John Platt: Folk Music Steward

Sheila (left) and John Platt (right) with Linda Ronstadt at the Tilles Center (Photo by Steven Sandick)

This year marks John Platt’s golden anniversary of being on the radio. The year 1969 was when his dulcet voice debuted on the airwaves, subbing for the storied Dave Herman, who was on vacation from the shift he hosted at Philadelphia’s WMMR. While it’s quite the milestone for Platt, the last year has been a trying one as the Pennsylvania native suffered a stroke over the summer. While he was planning to retire from working full-time at 90.7, WFUV, a place he’s called home for the past 22 years, this unexpected medical situation altered his plans quite a bit.

“I had a stroke in the middle of the summer. I was on vacation in Wyoming and they airlifted me to a hospital in Idaho Falls, where they had a good neurology department. I was in the hospital for three weeks. I was really lucky that I had great medical care there. And then I had really great out-patient therapy at Glen Cove Hospital,” he recalled over coffee at Manhasset’s Landmark Diner. “I was really lucky, it was a major stroke, but it could have been worse. The combination of doctors, nurses, therapists and the wishes of people was wonderful. I was so blown away, and I still am—from the kinds of responses I got from people. The stroke was a life-changing and life-affirming kind of event. I understood what I mean to people. Not just me, but what I stand for within the folk community. How important it is to have somebody involved with what the folk community is doing. It really validated what I wanted to do in life.”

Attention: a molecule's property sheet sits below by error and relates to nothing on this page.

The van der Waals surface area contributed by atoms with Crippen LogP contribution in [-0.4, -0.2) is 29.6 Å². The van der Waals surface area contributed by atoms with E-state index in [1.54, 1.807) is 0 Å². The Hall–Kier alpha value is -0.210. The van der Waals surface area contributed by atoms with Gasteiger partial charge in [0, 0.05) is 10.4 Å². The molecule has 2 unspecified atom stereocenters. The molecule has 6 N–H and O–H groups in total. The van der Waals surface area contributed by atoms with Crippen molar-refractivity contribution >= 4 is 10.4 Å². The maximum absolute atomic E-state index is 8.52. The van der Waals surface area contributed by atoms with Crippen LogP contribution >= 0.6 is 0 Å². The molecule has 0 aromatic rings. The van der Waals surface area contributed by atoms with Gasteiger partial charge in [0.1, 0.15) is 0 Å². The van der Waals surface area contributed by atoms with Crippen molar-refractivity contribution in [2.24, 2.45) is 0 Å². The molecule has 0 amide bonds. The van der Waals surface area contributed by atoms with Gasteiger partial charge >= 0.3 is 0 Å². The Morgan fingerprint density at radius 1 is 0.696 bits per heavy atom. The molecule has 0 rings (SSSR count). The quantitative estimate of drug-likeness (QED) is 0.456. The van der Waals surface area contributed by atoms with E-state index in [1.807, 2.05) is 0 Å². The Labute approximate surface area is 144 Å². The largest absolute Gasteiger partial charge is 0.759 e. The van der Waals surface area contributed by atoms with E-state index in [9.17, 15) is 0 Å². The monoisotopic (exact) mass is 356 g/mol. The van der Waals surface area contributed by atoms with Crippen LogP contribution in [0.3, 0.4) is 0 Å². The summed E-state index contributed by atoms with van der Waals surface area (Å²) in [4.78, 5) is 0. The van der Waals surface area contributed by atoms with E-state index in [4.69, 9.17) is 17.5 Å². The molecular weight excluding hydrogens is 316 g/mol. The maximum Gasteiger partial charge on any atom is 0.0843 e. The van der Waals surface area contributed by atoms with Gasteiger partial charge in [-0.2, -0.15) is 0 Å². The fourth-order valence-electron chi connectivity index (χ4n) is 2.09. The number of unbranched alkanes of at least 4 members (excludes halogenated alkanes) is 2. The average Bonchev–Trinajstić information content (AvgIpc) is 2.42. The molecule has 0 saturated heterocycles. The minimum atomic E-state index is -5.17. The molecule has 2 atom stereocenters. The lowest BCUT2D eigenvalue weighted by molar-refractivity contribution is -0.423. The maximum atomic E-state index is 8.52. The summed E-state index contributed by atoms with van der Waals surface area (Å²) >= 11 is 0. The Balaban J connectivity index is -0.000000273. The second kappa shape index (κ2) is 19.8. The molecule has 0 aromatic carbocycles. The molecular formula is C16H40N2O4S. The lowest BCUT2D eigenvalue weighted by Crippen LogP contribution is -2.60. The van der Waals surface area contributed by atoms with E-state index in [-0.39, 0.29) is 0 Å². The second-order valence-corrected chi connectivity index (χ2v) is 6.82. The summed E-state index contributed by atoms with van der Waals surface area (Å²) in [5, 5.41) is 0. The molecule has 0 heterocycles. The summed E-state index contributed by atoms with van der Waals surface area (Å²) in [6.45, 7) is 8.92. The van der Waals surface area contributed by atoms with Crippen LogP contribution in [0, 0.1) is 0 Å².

While he wound up segueing from medical leave to retirement, Platt wasn’t quite ready to go back and do his Sunday Supper show yet. As a result, he was put on hiatus before returning early last month. With help from Sheila, his wife of nearly 47 years, Platt has made a remarkable recovery. He walks with the slightest hitch in his gait and his speech is seemingly unaffected. Aside from admitting he’s not as fluid in ad-libbing as quickly as he once was, Platt seems a man reborn. His recovery and rehabilitation gave him time to think about retirement. What he came up with is the nonprofit New Folk Initiative. Part of what he’s done is launch, a website he has high hopes for.

John Platt with Emmylou Harris (Photo courtesy of John Platt)

“I want to make [] a hub for information, he said. “I don’t know if I’m going to try and make it a big organization so much as a hub for information—being able to list some concerts every week and know that people can find it easily. And archives they might not be able to find otherwise. And personally be able to put in blog posts about stuff that I think people might be interested in, like the Joni 75 concert. I’m hoping that it’ll be a destination for people interested in the music in a general way.”